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Scientist Wins Male Contraceptive Grant


10/19/2005 5:13:21 PM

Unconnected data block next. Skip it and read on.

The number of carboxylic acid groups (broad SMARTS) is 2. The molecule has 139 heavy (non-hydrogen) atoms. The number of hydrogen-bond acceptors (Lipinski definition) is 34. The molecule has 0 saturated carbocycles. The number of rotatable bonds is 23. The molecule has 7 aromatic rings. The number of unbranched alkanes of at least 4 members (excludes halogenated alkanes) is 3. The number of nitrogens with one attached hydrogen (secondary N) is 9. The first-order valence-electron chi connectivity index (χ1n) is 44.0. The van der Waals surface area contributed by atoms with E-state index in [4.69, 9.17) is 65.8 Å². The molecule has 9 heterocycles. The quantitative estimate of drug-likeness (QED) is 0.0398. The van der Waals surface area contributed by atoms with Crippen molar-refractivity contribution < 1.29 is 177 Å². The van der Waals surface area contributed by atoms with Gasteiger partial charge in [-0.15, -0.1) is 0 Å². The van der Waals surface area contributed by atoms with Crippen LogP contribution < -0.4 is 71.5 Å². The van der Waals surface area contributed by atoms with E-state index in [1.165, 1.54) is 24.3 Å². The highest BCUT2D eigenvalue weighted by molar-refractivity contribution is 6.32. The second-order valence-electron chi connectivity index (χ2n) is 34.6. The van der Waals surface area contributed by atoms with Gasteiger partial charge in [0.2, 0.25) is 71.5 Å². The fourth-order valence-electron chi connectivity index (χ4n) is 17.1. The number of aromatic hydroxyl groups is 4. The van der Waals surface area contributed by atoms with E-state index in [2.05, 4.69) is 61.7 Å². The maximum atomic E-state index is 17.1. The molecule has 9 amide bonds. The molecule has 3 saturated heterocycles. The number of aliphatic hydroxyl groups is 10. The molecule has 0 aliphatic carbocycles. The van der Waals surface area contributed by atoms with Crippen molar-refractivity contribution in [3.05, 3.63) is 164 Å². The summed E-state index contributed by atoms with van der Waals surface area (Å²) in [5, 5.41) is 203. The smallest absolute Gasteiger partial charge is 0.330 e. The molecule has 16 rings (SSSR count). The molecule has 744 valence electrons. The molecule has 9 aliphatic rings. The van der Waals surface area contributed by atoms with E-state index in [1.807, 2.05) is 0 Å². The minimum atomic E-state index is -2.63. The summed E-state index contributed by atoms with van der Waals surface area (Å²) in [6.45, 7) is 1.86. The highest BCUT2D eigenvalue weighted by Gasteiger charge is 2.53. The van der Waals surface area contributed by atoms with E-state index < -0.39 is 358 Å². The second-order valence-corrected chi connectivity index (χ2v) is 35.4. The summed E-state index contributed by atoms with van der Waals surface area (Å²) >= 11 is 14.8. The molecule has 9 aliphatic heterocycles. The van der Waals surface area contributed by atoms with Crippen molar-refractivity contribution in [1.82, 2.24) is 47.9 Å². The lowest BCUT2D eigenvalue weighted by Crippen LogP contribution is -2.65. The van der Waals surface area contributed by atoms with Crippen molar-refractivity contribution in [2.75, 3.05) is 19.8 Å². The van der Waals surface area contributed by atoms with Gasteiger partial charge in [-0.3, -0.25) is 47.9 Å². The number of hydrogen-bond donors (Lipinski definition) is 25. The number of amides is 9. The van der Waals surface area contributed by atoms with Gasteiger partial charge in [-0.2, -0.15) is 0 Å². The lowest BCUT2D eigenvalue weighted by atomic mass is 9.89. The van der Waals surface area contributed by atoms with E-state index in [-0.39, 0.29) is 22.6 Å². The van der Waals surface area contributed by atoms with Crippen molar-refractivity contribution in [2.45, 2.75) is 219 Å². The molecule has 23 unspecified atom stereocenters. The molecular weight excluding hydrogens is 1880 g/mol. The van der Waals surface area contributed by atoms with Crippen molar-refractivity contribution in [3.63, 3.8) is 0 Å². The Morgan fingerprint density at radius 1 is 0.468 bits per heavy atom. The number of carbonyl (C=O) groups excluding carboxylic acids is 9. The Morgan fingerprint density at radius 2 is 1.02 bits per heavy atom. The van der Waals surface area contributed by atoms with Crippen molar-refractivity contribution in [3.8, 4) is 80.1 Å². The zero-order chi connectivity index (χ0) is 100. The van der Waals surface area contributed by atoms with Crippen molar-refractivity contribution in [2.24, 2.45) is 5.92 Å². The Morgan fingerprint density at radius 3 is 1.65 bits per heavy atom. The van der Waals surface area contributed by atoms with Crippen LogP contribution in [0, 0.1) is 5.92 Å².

A Norfolk State University researcher who has worked nearly 20 years to create a male contraceptive will share in a $3.6 million grant to help him further his work. The funding for Joseph C. Hall's research is from the National Institutes of Health. The grant, Hall said, will bring to his research the world of "computer-assisted drug design" to speed the time he can produce compounds for testing. The grant, distributed over five years, will support Norfolk State's Center for Biotechnology and Biomedical Sciences, which Hall directs. Hall's research, which has received money from the National Science Foundation, seeks to blunt sperm's ability to fertilize eggs. His focus is the enzyme that penetrates the sugar coating that surrounds the egg. He is seeking a compound that can bind to the enzyme, deactivating the sperm. While Hall has reached a solid success rate of 92 percent, he wants his contraceptive to be 100 percent foolproof. He expects the final product to be in the form of a patch. The university's first NIH grant in 13 years will also will be used on protein research, which could improve cancer treatments; add at least a handful of faculty positions; and provide opportunities for students and faculty members to collaborate with their counterparts at Eastern Virginia +Medical+ School and the University of Virginia.

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